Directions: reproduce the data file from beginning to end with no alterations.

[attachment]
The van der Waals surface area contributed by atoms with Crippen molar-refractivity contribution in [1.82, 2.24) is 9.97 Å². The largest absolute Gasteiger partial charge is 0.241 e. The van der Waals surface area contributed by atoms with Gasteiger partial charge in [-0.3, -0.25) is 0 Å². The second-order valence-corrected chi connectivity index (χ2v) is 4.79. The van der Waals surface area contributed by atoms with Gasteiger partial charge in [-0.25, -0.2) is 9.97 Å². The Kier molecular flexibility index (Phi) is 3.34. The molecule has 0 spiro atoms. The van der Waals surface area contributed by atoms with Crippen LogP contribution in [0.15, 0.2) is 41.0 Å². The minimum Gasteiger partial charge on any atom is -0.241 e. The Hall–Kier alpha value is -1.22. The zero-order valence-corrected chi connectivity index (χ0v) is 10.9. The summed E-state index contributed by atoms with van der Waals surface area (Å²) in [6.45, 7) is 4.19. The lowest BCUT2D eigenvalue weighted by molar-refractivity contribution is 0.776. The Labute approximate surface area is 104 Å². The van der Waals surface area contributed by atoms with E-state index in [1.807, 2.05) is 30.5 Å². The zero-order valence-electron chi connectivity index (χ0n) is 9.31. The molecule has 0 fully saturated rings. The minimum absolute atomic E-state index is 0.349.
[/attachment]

The van der Waals surface area contributed by atoms with Crippen molar-refractivity contribution in [1.82, 2.24) is 9.97 Å². The largest absolute Gasteiger partial charge is 0.241 e. The van der Waals surface area contributed by atoms with Gasteiger partial charge in [-0.3, -0.25) is 0 Å². The second-order valence-corrected chi connectivity index (χ2v) is 4.79. The van der Waals surface area contributed by atoms with Gasteiger partial charge in [-0.25, -0.2) is 9.97 Å². The Kier molecular flexibility index (Phi) is 3.34. The molecule has 0 spiro atoms. The van der Waals surface area contributed by atoms with Crippen LogP contribution in [0.15, 0.2) is 41.0 Å². The minimum Gasteiger partial charge on any atom is -0.241 e. The Hall–Kier alpha value is -1.22. The zero-order valence-corrected chi connectivity index (χ0v) is 10.9. The summed E-state index contributed by atoms with van der Waals surface area (Å²) in [6.45, 7) is 4.19. The lowest BCUT2D eigenvalue weighted by molar-refractivity contribution is 0.776. The Labute approximate surface area is 104 Å². The van der Waals surface area contributed by atoms with E-state index in [1.807, 2.05) is 30.5 Å². The zero-order valence-electron chi connectivity index (χ0n) is 9.31. The molecule has 0 fully saturated rings. The minimum absolute atomic E-state index is 0.349.